About a month ago, I was eating lunch at the Sunset Café on campus with some friends. This was the first time I have ever been to this restaurant, but it is conveniently located on campus so I decided to give it a try. After I finished my food, I had to go to the bathroom. I noticed that there was a men’s bathroom and a unisex/wheelchair accessible bathroom (which was occupied). This confused me. Where do I go to the bathroom? I was always taught not to use wheelchair accessible bathrooms, as a sign of respect for those who need them. And the only remaining bathroom to use was clearly marked “Men’s.” I walked over to the woman at the cash register and I asked her where the women’s bathroom was. She told me there wasn’t one and that concerned me. I went back over to my friends and they told me to just use the men’s bathroom…
I want a bathroom where I can feel comfortable being in. It’s bad enough that most public spaces are already male dominated! What if I was on my period that day and I needed somewhere to dispose of my pad? There is no female disposal box in the men’s bathroom…and how awkward would that be if a guy seen me coming out of the stall with my dirty “sanitary napkin”? Yes – some people wouldn’t care. But most of our culture is socialized to act in specific and gendered ways every day. All it would take would be for me to walk into the men’s washroom with my pad or tampon and have someone see me and all hell would break loose.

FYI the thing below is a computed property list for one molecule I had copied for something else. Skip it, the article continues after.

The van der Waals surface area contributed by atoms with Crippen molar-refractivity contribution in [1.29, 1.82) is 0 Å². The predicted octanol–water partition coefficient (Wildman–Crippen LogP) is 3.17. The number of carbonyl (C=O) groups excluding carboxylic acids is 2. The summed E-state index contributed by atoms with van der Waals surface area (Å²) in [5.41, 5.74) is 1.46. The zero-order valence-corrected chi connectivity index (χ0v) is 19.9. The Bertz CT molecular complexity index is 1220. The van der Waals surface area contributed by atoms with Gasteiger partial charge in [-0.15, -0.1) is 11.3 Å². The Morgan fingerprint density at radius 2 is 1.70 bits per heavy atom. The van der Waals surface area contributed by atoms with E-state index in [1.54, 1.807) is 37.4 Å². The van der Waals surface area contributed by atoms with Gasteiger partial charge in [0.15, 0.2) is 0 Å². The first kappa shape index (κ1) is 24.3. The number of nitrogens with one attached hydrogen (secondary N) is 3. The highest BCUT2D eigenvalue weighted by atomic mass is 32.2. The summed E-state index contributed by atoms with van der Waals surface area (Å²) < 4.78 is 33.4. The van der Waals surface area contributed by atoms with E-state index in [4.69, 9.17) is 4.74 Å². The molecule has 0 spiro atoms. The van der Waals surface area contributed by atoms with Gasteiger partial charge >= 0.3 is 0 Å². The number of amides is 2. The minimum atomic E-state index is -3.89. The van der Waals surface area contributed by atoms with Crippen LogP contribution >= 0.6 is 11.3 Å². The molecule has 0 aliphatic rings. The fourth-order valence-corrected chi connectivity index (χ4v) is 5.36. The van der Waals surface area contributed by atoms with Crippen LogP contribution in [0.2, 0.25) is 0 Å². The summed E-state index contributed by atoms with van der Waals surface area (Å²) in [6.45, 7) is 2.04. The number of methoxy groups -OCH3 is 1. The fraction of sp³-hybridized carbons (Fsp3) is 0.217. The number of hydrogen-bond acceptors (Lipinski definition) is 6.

This blew my mind. How can people walk by these two bathrooms for so long, and not be outraged? Has society taught us that able bodied men deserve these types of privileges? Why is it okay for able bodied men to have their own bathroom, while everyone else is crammed together into another bathroom?
The course of action I took was contacting the HR office at the University of Windsor. They informed the Graduate Student Society (who own the Sunset Café) of my concerns and they have contacted me since. They have fixed the problem (they made both of the bathrooms unisex), and I am satisfied with the change. This was my first time taking action by promoting equal rights by myself, and I am very happy with the outcome. I hope my actions have opened people’s eyes by showing them that things like this should not be tolerated, and not to be afraid to take some action if you don’t agree with something.
editor’s note: katie is a first year women’s studies and social work student and is the youngest member of the wssa. she likes watching hockey and eating pizza for breakfast.